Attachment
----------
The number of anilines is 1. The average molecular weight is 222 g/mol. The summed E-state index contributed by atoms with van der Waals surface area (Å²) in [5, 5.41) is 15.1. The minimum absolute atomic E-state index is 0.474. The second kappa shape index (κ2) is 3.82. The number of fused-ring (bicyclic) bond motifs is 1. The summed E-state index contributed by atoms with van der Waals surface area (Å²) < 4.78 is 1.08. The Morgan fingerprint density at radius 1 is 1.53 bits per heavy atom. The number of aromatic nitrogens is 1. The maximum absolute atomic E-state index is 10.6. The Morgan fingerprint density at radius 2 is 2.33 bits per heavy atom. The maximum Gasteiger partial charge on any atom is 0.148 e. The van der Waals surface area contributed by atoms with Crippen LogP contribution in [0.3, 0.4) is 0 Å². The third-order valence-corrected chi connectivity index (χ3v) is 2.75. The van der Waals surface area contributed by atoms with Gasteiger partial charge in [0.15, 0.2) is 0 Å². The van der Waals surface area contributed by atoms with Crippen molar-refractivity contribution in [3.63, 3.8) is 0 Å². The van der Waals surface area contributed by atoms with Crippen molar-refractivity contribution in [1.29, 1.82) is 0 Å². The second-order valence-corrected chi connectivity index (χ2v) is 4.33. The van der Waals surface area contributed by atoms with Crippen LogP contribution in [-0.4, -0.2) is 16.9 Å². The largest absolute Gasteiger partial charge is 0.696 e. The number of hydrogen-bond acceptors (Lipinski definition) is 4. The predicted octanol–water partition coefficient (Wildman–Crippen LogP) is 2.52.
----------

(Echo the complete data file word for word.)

The number of anilines is 1. The average molecular weight is 222 g/mol. The summed E-state index contributed by atoms with van der Waals surface area (Å²) in [5, 5.41) is 15.1. The minimum absolute atomic E-state index is 0.474. The second kappa shape index (κ2) is 3.82. The number of fused-ring (bicyclic) bond motifs is 1. The summed E-state index contributed by atoms with van der Waals surface area (Å²) < 4.78 is 1.08. The Morgan fingerprint density at radius 1 is 1.53 bits per heavy atom. The number of aromatic nitrogens is 1. The maximum absolute atomic E-state index is 10.6. The Morgan fingerprint density at radius 2 is 2.33 bits per heavy atom. The maximum Gasteiger partial charge on any atom is 0.148 e. The van der Waals surface area contributed by atoms with Crippen LogP contribution in [0.3, 0.4) is 0 Å². The third-order valence-corrected chi connectivity index (χ3v) is 2.75. The van der Waals surface area contributed by atoms with Gasteiger partial charge in [0.15, 0.2) is 0 Å². The van der Waals surface area contributed by atoms with Crippen molar-refractivity contribution in [3.63, 3.8) is 0 Å². The van der Waals surface area contributed by atoms with Crippen molar-refractivity contribution in [1.29, 1.82) is 0 Å². The second-order valence-corrected chi connectivity index (χ2v) is 4.33. The van der Waals surface area contributed by atoms with Crippen LogP contribution in [-0.4, -0.2) is 16.9 Å². The largest absolute Gasteiger partial charge is 0.696 e. The number of hydrogen-bond acceptors (Lipinski definition) is 4. The predicted octanol–water partition coefficient (Wildman–Crippen LogP) is 2.52.